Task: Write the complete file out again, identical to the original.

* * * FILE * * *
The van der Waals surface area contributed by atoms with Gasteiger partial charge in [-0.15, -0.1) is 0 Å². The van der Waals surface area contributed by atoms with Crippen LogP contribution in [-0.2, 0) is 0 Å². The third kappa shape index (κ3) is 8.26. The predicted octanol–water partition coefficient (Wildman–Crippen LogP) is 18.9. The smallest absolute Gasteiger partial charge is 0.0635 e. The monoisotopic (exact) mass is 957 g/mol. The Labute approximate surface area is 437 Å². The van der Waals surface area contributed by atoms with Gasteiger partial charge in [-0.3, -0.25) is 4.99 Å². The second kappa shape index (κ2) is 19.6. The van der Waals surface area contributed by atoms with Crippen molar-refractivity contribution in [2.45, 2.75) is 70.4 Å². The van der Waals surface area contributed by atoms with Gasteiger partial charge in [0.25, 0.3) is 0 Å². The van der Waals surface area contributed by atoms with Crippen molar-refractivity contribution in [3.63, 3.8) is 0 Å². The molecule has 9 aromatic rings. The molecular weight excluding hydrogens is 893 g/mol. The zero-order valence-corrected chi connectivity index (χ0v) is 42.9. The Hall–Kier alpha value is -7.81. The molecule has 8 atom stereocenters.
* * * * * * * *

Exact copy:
The van der Waals surface area contributed by atoms with Gasteiger partial charge in [-0.15, -0.1) is 0 Å². The van der Waals surface area contributed by atoms with Crippen LogP contribution in [-0.2, 0) is 0 Å². The third kappa shape index (κ3) is 8.26. The predicted octanol–water partition coefficient (Wildman–Crippen LogP) is 18.9. The smallest absolute Gasteiger partial charge is 0.0635 e. The monoisotopic (exact) mass is 957 g/mol. The Labute approximate surface area is 437 Å². The van der Waals surface area contributed by atoms with Gasteiger partial charge in [-0.3, -0.25) is 4.99 Å². The second kappa shape index (κ2) is 19.6. The van der Waals surface area contributed by atoms with Crippen molar-refractivity contribution in [2.45, 2.75) is 70.4 Å². The van der Waals surface area contributed by atoms with Gasteiger partial charge in [0.25, 0.3) is 0 Å². The van der Waals surface area contributed by atoms with Crippen molar-refractivity contribution in [3.63, 3.8) is 0 Å². The molecule has 9 aromatic rings. The molecular weight excluding hydrogens is 893 g/mol. The zero-order valence-corrected chi connectivity index (χ0v) is 42.9. The Hall–Kier alpha value is -7.81. The molecule has 8 atom stereocenters.